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Shoot yes, but THINK too!

I have just been reading a thread in the flickr forums where someone was feeling uninspired about what they saw as ‘nothing good to photograph’ – someone suggested they didn’t have to think about anything, and that ‘the whole point of lomography’ as they put it, was to ‘just shoot’.

Think Different, SEE different, shoot different!

Oh boy. The first misunderstanding that occurred here was that because the post was in a Diana+ group, the respondent assumed using a plastic camera equated to the photographer having the whole lomography-type philosophy of photography going for them. Contrary to the respondents viewpoint I think that whole point of ‘lomo’, or rather a large part of the point of the lomographic society international of it is to sell LSI products. There is nothing wrong with that of course, they are a business, and importantly, promote analogue photography – all good – but to take any of their ’10 rules’ too literally may not give you the greatest photos.
No offense to anyone in love with the whole ‘lomography’ ethic, but ‘don’t think just shoot’ may give you the occasional interesting shot, but probably a whole lot of rather ordinary or just plain bad compositions as well.
There is absolutely nothing wrong with composing a good shot through thoughtful choice of subject & placement, lighting and choice of moment to relase the shutter.

Now, regarding: there’s nothing good to take pictures of!

If you feel this way, you may need to develop a way of ‘seeing’ your world differently. Our brains interpret and filter the information our senses send to it in ways that make it easier for us to interact with and navigate through our ‘reality’ but sometimes the way we interpret the world is constrained by preconditioned responses and experiential neurological ‘shortcuts’ that have very little to do with what it is we are actually SEEING (in the case of our visual senses)
This is a common problem in the world of visual art where someone first learning to draw is, for example placed in front of a cup and asked to draw it. Often the beginner will sketch a likeness of a cup that correlates with the IDEA of a cup they have in their head, missing the finer nuances, patterns, shape or whatever of the cup that is actually in front of them.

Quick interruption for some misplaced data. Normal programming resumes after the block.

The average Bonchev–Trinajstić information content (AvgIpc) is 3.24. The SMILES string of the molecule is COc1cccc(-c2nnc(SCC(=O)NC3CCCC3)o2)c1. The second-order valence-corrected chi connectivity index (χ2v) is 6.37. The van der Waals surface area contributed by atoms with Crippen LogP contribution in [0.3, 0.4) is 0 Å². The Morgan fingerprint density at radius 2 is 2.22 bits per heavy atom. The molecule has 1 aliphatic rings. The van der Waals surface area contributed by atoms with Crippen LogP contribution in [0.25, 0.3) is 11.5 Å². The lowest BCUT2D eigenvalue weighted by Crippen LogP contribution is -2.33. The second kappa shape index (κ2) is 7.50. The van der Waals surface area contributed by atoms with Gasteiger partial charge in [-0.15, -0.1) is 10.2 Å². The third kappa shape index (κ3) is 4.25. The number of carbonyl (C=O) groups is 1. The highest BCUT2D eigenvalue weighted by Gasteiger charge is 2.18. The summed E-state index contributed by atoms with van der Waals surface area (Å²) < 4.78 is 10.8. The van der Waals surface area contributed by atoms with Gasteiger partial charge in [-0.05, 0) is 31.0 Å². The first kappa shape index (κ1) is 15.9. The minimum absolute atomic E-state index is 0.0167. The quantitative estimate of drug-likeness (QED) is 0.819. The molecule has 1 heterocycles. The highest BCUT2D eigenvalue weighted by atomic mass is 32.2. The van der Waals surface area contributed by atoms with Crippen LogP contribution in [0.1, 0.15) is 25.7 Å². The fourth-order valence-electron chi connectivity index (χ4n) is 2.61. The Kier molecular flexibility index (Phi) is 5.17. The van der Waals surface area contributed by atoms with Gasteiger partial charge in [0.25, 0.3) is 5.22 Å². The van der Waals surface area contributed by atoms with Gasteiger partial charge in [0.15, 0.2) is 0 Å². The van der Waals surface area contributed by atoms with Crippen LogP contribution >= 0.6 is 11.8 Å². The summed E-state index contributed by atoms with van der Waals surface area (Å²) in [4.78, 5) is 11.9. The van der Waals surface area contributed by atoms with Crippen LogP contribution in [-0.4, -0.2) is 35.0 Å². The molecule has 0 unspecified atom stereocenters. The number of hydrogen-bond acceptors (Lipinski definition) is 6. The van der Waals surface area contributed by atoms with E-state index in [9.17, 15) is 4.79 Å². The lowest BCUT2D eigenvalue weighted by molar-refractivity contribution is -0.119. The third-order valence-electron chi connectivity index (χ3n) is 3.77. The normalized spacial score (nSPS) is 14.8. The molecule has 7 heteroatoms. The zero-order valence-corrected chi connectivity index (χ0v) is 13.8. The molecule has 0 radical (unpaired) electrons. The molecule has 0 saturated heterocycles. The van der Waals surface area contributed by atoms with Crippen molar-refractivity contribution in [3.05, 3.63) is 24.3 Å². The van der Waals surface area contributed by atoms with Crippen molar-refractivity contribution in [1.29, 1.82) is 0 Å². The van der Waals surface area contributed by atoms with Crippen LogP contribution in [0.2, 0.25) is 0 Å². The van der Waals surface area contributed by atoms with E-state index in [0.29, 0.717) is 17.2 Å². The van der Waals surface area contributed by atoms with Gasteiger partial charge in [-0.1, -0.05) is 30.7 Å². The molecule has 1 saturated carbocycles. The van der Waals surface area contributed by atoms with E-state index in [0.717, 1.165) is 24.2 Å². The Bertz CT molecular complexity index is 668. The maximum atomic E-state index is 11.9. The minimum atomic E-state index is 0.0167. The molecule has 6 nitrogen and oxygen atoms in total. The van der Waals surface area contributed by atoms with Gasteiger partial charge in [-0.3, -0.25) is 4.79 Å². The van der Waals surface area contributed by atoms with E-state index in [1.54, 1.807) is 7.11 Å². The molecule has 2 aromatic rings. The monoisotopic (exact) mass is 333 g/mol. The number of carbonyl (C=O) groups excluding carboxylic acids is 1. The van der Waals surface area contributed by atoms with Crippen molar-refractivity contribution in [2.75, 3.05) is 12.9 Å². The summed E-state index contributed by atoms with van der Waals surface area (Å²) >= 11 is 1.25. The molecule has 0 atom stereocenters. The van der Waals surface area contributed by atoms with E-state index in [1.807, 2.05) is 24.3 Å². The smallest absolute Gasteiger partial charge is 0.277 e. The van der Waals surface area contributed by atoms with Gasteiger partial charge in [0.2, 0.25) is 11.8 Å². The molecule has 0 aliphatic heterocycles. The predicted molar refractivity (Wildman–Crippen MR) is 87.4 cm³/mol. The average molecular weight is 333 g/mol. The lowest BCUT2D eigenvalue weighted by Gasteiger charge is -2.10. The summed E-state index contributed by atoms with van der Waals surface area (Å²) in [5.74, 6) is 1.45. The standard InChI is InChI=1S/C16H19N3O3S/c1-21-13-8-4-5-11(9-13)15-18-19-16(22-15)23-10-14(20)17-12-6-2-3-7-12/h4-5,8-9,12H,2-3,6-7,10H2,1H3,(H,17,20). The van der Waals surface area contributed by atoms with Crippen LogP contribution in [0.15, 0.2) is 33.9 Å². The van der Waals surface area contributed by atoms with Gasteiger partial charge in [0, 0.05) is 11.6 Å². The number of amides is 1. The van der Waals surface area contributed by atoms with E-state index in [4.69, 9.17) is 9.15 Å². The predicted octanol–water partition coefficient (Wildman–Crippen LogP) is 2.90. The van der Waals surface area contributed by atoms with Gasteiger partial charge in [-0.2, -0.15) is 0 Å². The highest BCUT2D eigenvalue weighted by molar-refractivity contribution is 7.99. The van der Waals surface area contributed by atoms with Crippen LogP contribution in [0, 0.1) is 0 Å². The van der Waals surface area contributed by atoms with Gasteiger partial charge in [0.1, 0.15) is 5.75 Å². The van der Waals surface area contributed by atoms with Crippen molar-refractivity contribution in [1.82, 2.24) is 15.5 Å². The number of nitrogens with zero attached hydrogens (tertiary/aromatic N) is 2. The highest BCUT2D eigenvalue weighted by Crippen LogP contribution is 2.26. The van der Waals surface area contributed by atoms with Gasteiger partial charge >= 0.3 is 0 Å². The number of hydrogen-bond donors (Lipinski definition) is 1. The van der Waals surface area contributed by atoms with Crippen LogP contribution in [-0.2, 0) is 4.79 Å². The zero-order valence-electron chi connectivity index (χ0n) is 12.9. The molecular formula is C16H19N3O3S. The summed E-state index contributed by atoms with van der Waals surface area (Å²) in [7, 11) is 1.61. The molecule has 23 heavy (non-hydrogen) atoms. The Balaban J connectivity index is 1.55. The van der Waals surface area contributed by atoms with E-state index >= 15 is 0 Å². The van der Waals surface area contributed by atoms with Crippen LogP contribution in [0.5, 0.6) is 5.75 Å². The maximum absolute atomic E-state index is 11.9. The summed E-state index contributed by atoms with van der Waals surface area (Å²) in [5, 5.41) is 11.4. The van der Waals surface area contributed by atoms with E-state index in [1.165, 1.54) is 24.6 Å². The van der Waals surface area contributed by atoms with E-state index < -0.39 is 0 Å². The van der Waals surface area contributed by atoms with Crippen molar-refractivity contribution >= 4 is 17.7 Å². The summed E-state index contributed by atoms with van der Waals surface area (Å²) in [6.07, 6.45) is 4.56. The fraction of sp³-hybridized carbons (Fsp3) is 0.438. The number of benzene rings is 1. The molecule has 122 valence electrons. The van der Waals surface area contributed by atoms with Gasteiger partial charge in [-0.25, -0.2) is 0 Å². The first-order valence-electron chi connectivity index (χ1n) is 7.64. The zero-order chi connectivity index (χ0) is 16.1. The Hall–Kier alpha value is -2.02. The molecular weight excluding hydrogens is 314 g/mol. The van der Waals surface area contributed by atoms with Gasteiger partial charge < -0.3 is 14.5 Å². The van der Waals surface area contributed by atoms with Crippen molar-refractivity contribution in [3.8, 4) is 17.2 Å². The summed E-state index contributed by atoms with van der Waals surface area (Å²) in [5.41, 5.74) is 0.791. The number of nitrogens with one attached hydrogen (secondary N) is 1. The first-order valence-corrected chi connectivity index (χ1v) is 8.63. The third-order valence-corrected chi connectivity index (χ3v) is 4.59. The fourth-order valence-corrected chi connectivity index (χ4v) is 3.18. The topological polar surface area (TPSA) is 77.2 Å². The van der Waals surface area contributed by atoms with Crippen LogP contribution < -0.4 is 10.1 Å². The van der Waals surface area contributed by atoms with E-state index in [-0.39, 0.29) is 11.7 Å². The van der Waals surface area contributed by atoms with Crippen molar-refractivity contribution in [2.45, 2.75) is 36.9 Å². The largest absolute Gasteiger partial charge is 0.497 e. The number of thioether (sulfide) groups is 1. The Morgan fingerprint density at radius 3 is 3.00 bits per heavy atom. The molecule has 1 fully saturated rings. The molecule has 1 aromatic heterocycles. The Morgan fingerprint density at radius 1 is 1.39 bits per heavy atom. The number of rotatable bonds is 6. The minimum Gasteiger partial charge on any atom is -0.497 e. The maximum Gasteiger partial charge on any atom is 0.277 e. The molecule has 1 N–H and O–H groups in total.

If you critically examine your way of seeing the world and discard preconceived ideas you might have like ‘how could a piece of garbage on the ground possibly make an interesting photo’ or ‘ho-hum the overpass I walk under every day – boring’ and so on, you may open your eyes and mind (not to mention heart) to the infinite photographic possibilities that are around you EVERYWHERE!

The mood you are in helps too, think positively and the possibilities you perceive around you will open up. If you are not having fun doing what you do, (in this case photography) then what is the point of doing it?

Walk around with your eyes & mind open. If something catches your eye, even for a moment, don’t just walk on; STOP and look closer, walk around and see whatever it was from different angles, crouch down or look at the scene from a higher perspective. Wait for the sun to come out from behind the cloud and..oh, wait! There it is! That flash of brilliant red that jumped out at you before, or that shape that is so interesting against the background, or that combination of elements that make for a great shot.

Or you could park yourself somewhere comfortable, choose a good vantage point overlooking some interesting background, be it a graffitied wall, a hillside covered with flowers or a busy intersection and WAIT…something might happen! The group colourfly dressed up in fancy dress going to a party against a dull city wall, or the goths so sombre and monochrome against the colourful floral clock in the botanical gardens or the truck with the huge lips advertising something lipsticky or whatever painted on the side passing a group of nuns. ANYTHING can happen!
Sometimes a good photograph happens from a serendipitous ‘just shoot’ occasion, sometimes through patience, planning and knowing how to use the tools given you and the right moment and lighting. More often than not, a great photo will come from patience, planning, experience AND that serendipitous moment.

3 Comments

  1. jojonasNo Gravatar wrote:

    good write up :)
    I’m a fan of snapshot shooting, going down to the small things or being ready for that sudden moment but I’ve still got a ways to go with patience and building up a shot.

    Wednesday, June 30, 2010 at 17:56 | Permalink
  2. Well put, I found myself nodding the entire time.

    Friday, April 27, 2012 at 14:28 | Permalink
  3. PJ BrezNo Gravatar wrote:

    I couldn’t agree with you more. There’s beauty in the seemingly mundane.

    Saturday, February 2, 2013 at 13:07 | Permalink

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